As bloggers here in the US are fond of saying: Indeed. Last week the parade organisers were acting as if a grevious wrong was being done to them by the government's refusal to sanction removal of the light rail overhead wires for large floats, only adding to the sense that it was up to the city to accommodate a "right" to celebrate these new three Ms of Irish life. Perhaps the drunken hooligans merely took this request to relocate rail infrastructure a little too far. More generally, we might be able to drop the Fighting Irish stereotype if our betters would stop playing it up, and then being shocked, shocked, when something like this happens.
Not ready for Euro primetime

In an old post about the Eurovision song contest, we noted its ability, despite its pop culture trashiness, to reflect contemporary geopolitical issues. Consider the contest's pronounced eastward shift in the last few years, with this year's contest (determined by last year's winner) being held in Kiev. This synergy with Dubya-style people power being so perfect, we wonder if Dubya will offer to show up to the contest himself.

But in the ever expanding pools of entering countries, a sign that people power is not yet bringing peace and goodwill to the Middle East. Israel is an entrant of long standing in the contest; their entry from quite a few years back is still stuck in our head even though we can't remember whether Milk and Honey was the name of the band or the song. And there's a certain logic to Israel entering European competitions for everything, as in football, because of the de jure and de facto Arab boycotts.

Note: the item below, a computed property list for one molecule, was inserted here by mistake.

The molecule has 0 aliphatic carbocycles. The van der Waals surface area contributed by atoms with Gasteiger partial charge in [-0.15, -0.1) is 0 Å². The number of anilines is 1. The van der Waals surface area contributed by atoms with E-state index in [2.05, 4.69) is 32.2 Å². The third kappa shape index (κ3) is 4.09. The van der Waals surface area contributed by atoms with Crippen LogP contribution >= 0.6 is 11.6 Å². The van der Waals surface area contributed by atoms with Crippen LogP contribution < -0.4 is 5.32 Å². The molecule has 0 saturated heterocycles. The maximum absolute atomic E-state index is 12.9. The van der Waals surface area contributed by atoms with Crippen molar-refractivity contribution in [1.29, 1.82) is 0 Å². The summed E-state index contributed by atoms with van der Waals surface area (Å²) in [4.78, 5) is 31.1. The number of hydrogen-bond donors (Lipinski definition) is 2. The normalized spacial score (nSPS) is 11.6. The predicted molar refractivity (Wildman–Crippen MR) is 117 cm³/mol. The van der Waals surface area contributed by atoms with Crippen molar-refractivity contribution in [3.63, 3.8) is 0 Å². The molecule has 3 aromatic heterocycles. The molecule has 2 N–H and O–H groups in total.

So for some reason, it was decided that Lebanon would enter this year, a decision that predates the March of Babes in Beirut. But, perhaps confused by the 'Euro' prefix, no-one seems to have thought through what it would mean to have Lebanon and Israel in the same regional competition. So today:

Lebanon has withdrawn from this year's Eurovision Song Contest, after refusing to show the Israeli entry on Lebanese TV channel Tele-liban.
The channel told the European Broadcasting Union that Lebanon's legislation made it nearly impossible to broadcast the Israeli performance.

While one might argue that from a Eurotrash avoidance perspective, the Lebanese are better off staying out, it's another demonstration of how, as in football, Israel is probably a net gainer from the Arab boycott.

Thursday, March 17, 2005

Dubya shows King Billy his Derry air

With Bertie, at the White House: In America, we have a phrase for that -- it's called e pluribus unum, out of many, one. You'll find that on the great seal of the United States, which, by the way, was largely designed by Charles Thompson, a native of Derry.
Worst Irish (sic) pub name ever

From a pool of entries in the Washington area:

Finn Mac Cool's

Bonus prize for name with most unintentionally ironic commentary on modern Oirland:

51st State

Wednesday, March 16, 2005

Kick away the ladder when you're at the top

Dubya, at today's news conference: